Each wants to prevent pregnancy. Each was told by her doctor that her long stretches in the field would make her an excellent candidate for an intrauterine device, or the IUD.

That’s where their paths diverged.

Grieneisen was able to stay on her parents’ plan under the Affordable Care Act through age 26, so she got her IUD at no extra charge, just

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Never said it

Aug 4th, 2014 12:41 pm | By

And on the other hand, there’s yet more of the fake meme bullshit directed at Dawkins himself. That is not ok.

@RichardDawkins Curious if this is your actual quote as there is a debate among friends as to its accuracy. Thank you

The quotation in the photo reads:

People are brainwashed into believing that human procreation is some kind of altruistic ideal full of love and kindness. When really it is nothing but a selfish, narcissistic urge in a vain and stupid attempt to perpetuate ones [sic] genes.

His reply on Twitter was:

I never said it, or anything like it. I just Googled it and found it on an anonymous FB page. How did it get attached to me?

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What Hitchens said

Aug 4th, 2014 12:28 pm | By

I find myself having to disagree with something Richard Dawkins said on Twitter, again.

In reverse order, so in chronological order:

Richard Dawkins @RichardDawkins · 6h
‘If someone tells me that I’ve hurt their feelings, I say, “Well I’m still waiting to hear what your point is”.’ Christopher Hitchens.

‘I’m very depressed how in this country you can be told “That’s offensive” as though those two words constitute an argument.’ C. Hitchens.

@mharrelson79 I have no wish, nor did he have, to hurt people’s feelings. He simply meant feelings don’t constitute a logical argument.

The last tweet, which was in reply to the question “do you, personally, respond with such a disregard of someone’s feelings? Or are you Read the rest

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The impossible dream

Aug 4th, 2014 11:01 am | By

Oh yes, this is a permanent wish / gripe / dissent of mine – Robert Reich’s suggestion that we Just Imagine If People Were Paid What Their Work Is Really Worth to Society. Well yes. Teachers, farmers, people who clean hospitals and hotels and schools, bus drivers, garbage collectors, as opposed to people who massage money or market harmful shit or sell cigarettes.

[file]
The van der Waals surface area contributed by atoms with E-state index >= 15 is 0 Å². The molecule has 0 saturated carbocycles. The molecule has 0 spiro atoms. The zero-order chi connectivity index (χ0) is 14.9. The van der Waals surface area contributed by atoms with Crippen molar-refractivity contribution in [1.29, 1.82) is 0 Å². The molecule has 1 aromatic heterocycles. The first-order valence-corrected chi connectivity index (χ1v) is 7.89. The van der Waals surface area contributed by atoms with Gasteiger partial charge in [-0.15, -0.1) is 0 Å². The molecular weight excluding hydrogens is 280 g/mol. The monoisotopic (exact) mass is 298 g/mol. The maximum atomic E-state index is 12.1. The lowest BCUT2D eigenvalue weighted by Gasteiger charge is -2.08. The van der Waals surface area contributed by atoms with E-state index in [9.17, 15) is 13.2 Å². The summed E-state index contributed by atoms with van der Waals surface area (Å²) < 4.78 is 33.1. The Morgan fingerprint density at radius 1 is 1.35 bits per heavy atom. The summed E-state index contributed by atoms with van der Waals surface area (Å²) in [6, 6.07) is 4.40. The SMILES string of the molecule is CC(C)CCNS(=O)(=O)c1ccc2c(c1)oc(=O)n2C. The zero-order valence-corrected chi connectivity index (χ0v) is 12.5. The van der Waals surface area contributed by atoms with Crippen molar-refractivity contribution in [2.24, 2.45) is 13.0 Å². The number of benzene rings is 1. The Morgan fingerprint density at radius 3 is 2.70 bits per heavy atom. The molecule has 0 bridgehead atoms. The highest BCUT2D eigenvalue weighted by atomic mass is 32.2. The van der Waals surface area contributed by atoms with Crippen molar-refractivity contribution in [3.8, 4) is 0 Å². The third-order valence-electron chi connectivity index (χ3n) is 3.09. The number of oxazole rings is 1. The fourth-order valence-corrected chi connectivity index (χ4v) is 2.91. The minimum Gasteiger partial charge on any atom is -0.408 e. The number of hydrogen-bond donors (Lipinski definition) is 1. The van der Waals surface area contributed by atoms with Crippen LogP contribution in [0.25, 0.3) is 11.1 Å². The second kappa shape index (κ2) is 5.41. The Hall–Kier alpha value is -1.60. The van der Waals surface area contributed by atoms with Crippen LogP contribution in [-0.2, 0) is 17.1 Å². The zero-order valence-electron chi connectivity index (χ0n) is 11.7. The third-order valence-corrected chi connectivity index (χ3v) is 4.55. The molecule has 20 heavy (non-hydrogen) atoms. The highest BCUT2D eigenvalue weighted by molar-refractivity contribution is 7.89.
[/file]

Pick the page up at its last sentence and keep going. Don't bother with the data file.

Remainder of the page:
What someone is paid has little or no relationship to what their work is worth to society.

Does anyone seriously believe hedge-fund mogul Steven A. Cohen is worth the  $2.3 billion he raked in last year, despite being slapped with a $1.8 billion fine after his firm pleaded guilty to insider trading?

On the other hand,

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The withdrawing room 2

Aug 4th, 2014 10:35 am | By

Time explains today’s Google doodle celebrating the 180th birthday of John Venn.

Correlation has never looked this cute. Google created an interactive illustration in honor of the 180th birthday of logician and philosopher John Venn — best known, of course, for inventing the circles known as the Venn diagram. The doodle allows you to choose from five different subjects (mammals and sea life, for example) along with five descriptors (thrives in cold, has wings, etc.) and then see the resulting correlation. 

I’ve been playing with it, with much amusement.

Venn’s 180th.Read the rest

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An increase of 158 in 4 days

Aug 4th, 2014 10:20 am | By

The WHO reports new numbers on the Ebola outbreak.

The World Health Organization says the death toll from the worst outbreak of Ebola on record has reached 887.

That’s an increase of 158 since the global health body released figures on July 31.

WHO said in a statement on Monday that there now have been more than 1,600 cases of Ebola since the disease emerged in Guinea earlier this year.

According to WHO, there now have been a total of 358 deaths in Guinea, 255 deaths in Liberia, 273 deaths in Sierra Leone and one in Nigeria.